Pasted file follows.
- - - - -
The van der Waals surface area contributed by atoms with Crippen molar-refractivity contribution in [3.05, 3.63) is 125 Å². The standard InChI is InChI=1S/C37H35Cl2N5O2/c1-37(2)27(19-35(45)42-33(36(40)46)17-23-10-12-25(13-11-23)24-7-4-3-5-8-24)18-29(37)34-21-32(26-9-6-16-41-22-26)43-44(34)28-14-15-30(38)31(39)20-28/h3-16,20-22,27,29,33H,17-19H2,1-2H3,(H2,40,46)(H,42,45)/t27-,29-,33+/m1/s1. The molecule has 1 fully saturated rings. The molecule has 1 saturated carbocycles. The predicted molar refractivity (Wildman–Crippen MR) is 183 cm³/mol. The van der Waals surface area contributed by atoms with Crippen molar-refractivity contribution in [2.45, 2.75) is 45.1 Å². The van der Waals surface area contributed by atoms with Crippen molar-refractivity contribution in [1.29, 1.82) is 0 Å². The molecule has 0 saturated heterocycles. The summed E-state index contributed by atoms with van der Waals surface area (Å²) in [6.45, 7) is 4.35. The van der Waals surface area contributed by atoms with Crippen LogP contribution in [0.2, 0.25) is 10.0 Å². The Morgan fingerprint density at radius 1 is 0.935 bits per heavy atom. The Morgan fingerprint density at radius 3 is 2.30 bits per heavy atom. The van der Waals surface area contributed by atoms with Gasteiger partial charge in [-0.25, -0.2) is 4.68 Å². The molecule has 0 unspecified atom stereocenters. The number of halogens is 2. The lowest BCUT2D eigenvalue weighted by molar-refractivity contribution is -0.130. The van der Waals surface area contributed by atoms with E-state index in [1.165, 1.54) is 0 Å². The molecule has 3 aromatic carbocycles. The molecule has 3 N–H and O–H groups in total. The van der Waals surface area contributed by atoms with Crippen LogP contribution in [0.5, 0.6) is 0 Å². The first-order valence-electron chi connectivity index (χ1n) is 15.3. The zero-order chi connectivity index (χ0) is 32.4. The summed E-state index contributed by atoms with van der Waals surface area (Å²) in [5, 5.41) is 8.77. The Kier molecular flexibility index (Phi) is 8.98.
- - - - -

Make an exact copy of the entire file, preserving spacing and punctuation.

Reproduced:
The van der Waals surface area contributed by atoms with Crippen molar-refractivity contribution in [3.05, 3.63) is 125 Å². The standard InChI is InChI=1S/C37H35Cl2N5O2/c1-37(2)27(19-35(45)42-33(36(40)46)17-23-10-12-25(13-11-23)24-7-4-3-5-8-24)18-29(37)34-21-32(26-9-6-16-41-22-26)43-44(34)28-14-15-30(38)31(39)20-28/h3-16,20-22,27,29,33H,17-19H2,1-2H3,(H2,40,46)(H,42,45)/t27-,29-,33+/m1/s1. The molecule has 1 fully saturated rings. The molecule has 1 saturated carbocycles. The predicted molar refractivity (Wildman–Crippen MR) is 183 cm³/mol. The van der Waals surface area contributed by atoms with Crippen molar-refractivity contribution in [2.45, 2.75) is 45.1 Å². The van der Waals surface area contributed by atoms with Crippen molar-refractivity contribution in [1.29, 1.82) is 0 Å². The molecule has 0 saturated heterocycles. The summed E-state index contributed by atoms with van der Waals surface area (Å²) in [6.45, 7) is 4.35. The van der Waals surface area contributed by atoms with Crippen LogP contribution in [0.2, 0.25) is 10.0 Å². The Morgan fingerprint density at radius 1 is 0.935 bits per heavy atom. The Morgan fingerprint density at radius 3 is 2.30 bits per heavy atom. The van der Waals surface area contributed by atoms with Gasteiger partial charge in [-0.25, -0.2) is 4.68 Å². The molecule has 0 unspecified atom stereocenters. The number of halogens is 2. The lowest BCUT2D eigenvalue weighted by molar-refractivity contribution is -0.130. The van der Waals surface area contributed by atoms with E-state index in [1.165, 1.54) is 0 Å². The molecule has 3 aromatic carbocycles. The molecule has 3 N–H and O–H groups in total. The van der Waals surface area contributed by atoms with Crippen LogP contribution in [0.5, 0.6) is 0 Å². The first-order valence-electron chi connectivity index (χ1n) is 15.3. The zero-order chi connectivity index (χ0) is 32.4. The summed E-state index contributed by atoms with van der Waals surface area (Å²) in [5, 5.41) is 8.77. The Kier molecular flexibility index (Phi) is 8.98.